Due to the longitudinal data collection, we used a linear multilevel model with a random intercept over participants to allow for dependence in responses within participants. Self-reports of alcohol consumption across time are correlated, and treating them as independent observations could lead to incorrect estimates of standard errors. This model allows for inclusion of participants with missing responses at the second occasion. Figure Figure11 illustrates key components of the statistical model. Parameters were estimated according to the maximum likelihood criterion. Our analytical approach proceeded in three steps. First, we estimated a null model without any of the covariates of interest; second, we included main effects of all covariates; finally, we also included interactions allowing all covariate effects to vary between baseline and follow-up. In order to investigate our first aim, that is whether any of the EFs were related to severity in binge drinking at the follow-up, we compared the first and the second model by means of a likelihood ratio test. Using this test, the null hypothesis that all covariate effects were equal to zero was evaluated. To investigate our second aim, which was to test whether any of the EFs were related to change in the binge severity between baseline and follow-up, we compared the second and the third model, testing the null hypothesis that all interaction effects were equal to zero.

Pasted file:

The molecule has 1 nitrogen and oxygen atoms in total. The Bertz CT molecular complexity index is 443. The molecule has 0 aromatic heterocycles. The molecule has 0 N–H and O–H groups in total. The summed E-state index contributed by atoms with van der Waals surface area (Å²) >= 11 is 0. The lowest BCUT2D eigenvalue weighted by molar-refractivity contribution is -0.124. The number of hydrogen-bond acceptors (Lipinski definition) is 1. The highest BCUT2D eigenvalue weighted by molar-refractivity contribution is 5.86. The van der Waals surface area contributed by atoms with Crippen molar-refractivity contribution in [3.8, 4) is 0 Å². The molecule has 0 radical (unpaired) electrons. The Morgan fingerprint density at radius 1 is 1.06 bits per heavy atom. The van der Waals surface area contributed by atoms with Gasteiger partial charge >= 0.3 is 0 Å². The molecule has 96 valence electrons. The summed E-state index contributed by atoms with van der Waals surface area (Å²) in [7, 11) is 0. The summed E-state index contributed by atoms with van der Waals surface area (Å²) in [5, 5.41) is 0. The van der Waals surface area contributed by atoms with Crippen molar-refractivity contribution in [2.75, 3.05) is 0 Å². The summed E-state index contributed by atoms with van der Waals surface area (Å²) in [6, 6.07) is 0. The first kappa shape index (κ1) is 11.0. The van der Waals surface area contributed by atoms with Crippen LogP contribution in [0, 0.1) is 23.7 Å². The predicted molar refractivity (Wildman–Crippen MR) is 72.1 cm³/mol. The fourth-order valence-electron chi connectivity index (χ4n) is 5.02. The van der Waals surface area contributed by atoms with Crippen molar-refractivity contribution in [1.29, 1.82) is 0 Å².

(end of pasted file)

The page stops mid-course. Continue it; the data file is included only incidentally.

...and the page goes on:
FIGURE 1
Path diagram illustrating key components of the statistical models. Observed variables are represented by rectangles and latent variables by ovals. y1 and y2 represents binge-severity at time-point 1 and 2, respectively. x represents all explanatory variables ...

Results

In Table Table11, socio-demographic characteristics and alcohol consumption habits of the study sample are reported. A significant decline in binge score and weekly alcohol consumption was detected.